It’s deeper than it looks

Anyone who’s even played Minesweeper knows that getting into solitaire isn’t that easy. This is because, despite its simple appearance, it is a very deep strategy game, so much so that people play it competitively in tournaments around the world.

Almost anyone with a basic knowledge of minesweeping strategy can clear a tough field, with enough time (and a little luck). The main competitive challenge in Minesweeper is to clear a difficult minefield in as little time as possible.

In the quest for the ultimate minesweeper score (a low time on a difficult minefield), diehard players have identified sets of models which, once memorized, can dramatically reduce your time.

Advanced players have also identified techniques, such as the 1.5 click, which allow players to reveal mines faster. Some even completely forgo the use of flags to save time when filling a field.

If you are just a casual minesweeper enthusiast, don’t let these advanced techniques deter you from playing the game at a leisurely pace, you can still have fun taking your time.

Minesweeper Trivia

Here are some fun facts and tips about this popular game:

AT cheat in Windows 3.x version, type “xyzzy”, press Shift + Enter, and then press Enter again. A small dot will appear in the corner of the screen which turns black each time you hover your mouse over a square with a mine.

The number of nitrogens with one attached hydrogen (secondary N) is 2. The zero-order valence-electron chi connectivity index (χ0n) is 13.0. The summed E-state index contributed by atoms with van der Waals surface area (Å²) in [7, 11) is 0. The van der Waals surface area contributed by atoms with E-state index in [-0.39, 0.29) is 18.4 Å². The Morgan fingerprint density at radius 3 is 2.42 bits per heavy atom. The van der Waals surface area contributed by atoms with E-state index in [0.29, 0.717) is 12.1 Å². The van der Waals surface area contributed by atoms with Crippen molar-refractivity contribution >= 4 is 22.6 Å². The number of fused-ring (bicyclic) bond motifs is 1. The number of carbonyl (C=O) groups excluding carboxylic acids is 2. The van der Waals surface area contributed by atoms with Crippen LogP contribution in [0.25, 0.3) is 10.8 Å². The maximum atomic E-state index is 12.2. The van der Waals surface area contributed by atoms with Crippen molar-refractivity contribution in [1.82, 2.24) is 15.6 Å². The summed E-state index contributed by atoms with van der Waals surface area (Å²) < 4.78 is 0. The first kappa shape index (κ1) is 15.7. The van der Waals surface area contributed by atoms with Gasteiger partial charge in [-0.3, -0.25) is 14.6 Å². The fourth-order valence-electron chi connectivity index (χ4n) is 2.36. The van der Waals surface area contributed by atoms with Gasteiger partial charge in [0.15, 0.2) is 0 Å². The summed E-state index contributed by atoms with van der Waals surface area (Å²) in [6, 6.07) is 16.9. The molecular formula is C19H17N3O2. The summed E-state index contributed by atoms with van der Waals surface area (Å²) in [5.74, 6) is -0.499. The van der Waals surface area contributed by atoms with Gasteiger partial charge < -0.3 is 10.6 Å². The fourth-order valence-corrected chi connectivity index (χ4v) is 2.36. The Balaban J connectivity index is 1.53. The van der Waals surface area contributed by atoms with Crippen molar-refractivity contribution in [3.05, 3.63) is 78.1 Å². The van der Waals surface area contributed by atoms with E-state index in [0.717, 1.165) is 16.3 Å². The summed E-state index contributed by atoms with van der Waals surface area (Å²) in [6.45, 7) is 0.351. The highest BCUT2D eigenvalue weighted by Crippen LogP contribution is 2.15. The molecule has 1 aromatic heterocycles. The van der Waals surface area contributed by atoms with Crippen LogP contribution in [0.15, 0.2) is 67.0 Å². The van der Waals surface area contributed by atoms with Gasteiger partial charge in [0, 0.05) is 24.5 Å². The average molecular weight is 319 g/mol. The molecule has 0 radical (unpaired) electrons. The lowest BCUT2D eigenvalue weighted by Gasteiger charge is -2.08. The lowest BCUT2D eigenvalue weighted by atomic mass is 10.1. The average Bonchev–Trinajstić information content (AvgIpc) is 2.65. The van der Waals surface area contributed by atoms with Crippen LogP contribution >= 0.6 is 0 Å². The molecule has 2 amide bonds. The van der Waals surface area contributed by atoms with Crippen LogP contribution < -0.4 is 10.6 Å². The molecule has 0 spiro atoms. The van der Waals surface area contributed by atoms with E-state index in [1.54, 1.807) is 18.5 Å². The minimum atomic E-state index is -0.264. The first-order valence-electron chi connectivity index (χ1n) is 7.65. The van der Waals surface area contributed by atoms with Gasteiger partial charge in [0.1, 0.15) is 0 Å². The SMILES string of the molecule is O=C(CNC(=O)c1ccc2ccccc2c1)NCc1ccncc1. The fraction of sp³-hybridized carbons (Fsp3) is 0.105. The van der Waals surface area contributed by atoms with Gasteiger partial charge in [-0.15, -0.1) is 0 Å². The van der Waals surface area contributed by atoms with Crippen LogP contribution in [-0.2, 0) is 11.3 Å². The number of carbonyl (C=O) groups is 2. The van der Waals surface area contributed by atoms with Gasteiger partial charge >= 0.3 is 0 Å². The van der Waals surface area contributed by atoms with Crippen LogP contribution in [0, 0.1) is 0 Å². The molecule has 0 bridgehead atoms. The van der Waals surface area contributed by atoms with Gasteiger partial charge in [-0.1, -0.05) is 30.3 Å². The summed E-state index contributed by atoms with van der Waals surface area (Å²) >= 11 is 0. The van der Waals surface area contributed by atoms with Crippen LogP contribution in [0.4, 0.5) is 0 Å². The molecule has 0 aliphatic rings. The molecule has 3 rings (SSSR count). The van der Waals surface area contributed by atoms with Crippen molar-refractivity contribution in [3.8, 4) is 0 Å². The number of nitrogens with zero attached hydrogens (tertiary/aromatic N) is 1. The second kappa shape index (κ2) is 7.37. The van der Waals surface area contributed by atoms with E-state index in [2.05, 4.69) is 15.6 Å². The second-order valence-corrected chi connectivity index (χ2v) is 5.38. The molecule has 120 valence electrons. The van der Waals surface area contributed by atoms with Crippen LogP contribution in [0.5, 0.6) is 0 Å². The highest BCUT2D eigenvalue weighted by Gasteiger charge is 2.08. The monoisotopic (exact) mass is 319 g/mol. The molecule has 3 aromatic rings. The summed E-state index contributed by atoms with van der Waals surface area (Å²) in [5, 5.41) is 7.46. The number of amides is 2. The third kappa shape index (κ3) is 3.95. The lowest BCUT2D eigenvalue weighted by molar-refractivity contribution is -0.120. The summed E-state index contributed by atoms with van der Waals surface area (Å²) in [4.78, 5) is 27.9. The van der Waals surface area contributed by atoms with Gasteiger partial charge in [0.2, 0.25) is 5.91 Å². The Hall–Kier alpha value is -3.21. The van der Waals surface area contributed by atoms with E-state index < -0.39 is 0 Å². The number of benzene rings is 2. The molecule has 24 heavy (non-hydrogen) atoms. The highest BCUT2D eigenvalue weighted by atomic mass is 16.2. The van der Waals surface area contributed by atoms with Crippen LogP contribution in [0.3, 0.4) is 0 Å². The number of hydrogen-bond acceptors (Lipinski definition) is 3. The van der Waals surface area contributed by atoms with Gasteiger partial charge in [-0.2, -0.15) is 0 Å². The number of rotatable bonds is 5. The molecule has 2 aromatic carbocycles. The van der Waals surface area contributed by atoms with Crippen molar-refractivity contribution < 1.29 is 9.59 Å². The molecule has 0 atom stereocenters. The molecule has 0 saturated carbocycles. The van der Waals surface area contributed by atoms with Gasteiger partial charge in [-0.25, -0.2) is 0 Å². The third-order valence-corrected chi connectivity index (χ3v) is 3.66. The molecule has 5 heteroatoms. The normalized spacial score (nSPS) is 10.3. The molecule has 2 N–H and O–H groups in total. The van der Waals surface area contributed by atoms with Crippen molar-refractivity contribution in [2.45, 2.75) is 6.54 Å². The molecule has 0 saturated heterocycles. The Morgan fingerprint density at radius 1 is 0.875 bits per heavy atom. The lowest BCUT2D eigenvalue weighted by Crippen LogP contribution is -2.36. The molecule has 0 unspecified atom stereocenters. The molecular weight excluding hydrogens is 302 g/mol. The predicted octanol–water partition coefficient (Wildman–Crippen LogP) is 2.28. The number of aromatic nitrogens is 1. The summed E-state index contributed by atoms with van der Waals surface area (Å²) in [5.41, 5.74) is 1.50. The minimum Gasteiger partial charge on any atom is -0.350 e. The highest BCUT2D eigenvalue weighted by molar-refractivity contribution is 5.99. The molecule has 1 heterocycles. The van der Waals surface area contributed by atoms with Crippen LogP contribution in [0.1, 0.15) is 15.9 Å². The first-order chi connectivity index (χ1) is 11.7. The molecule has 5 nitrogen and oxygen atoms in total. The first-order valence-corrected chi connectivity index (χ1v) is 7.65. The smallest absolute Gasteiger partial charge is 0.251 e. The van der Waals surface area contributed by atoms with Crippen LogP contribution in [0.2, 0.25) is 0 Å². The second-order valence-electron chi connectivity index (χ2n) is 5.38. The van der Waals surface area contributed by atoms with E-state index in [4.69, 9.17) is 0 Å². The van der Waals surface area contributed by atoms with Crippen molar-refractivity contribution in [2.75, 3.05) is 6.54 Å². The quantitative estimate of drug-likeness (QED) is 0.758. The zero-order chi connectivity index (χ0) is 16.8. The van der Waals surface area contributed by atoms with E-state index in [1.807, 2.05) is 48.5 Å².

The Italian version of Windows 2000 included a version of Minesweeper called Prato Fiorito (“Field of flowers”). He was presenting flowers instead of mines due to pressure from an organization called The international campaign to ban Winmine.
The Windows Vista version of Minesweeper included the possibility to use flowers instead of mines in some areas, with the default set to flowers in others.
According to Guinness Book of World Records, the fastest combined time to complete all three challenges in Minesweeper is 38.65 seconds, set by Kamil Murański of Poland in 2014.

How to play minesweeper today

Starting with Windows 8, Minesweeper (and Solitaire) became optional apps available in the Microsoft Store. The game is still available on Windows 10, but it’s now riddled with distracting in-game ads. However, it does include Xbox Live login features and a notable “Adventure” variation, set in a series of caves with gold, monsters and arrows.

RELATED: What happened to solitaire and minesweeper in Windows 8 and 10?

If you prefer to play a classic free version of Minesweeper, there is several available online. A popular version among competitive players is Minesweeper X. It includes both the classic Windows 3.x look and new skins that change the look of the game. It can also keep detailed stats and export them to a spreadsheet if you are a serious gamer.

If you want to try the original Windows 3.x version of Minesweeper, you can run an emulated version directly in your browser, thanks to the Internet Archive. We also host an ad-free web version of Minesweeper (and Solitary, also).

Whichever version you play, you are sure to get hooked once you understand the basics. Happy birthday, minesweeper!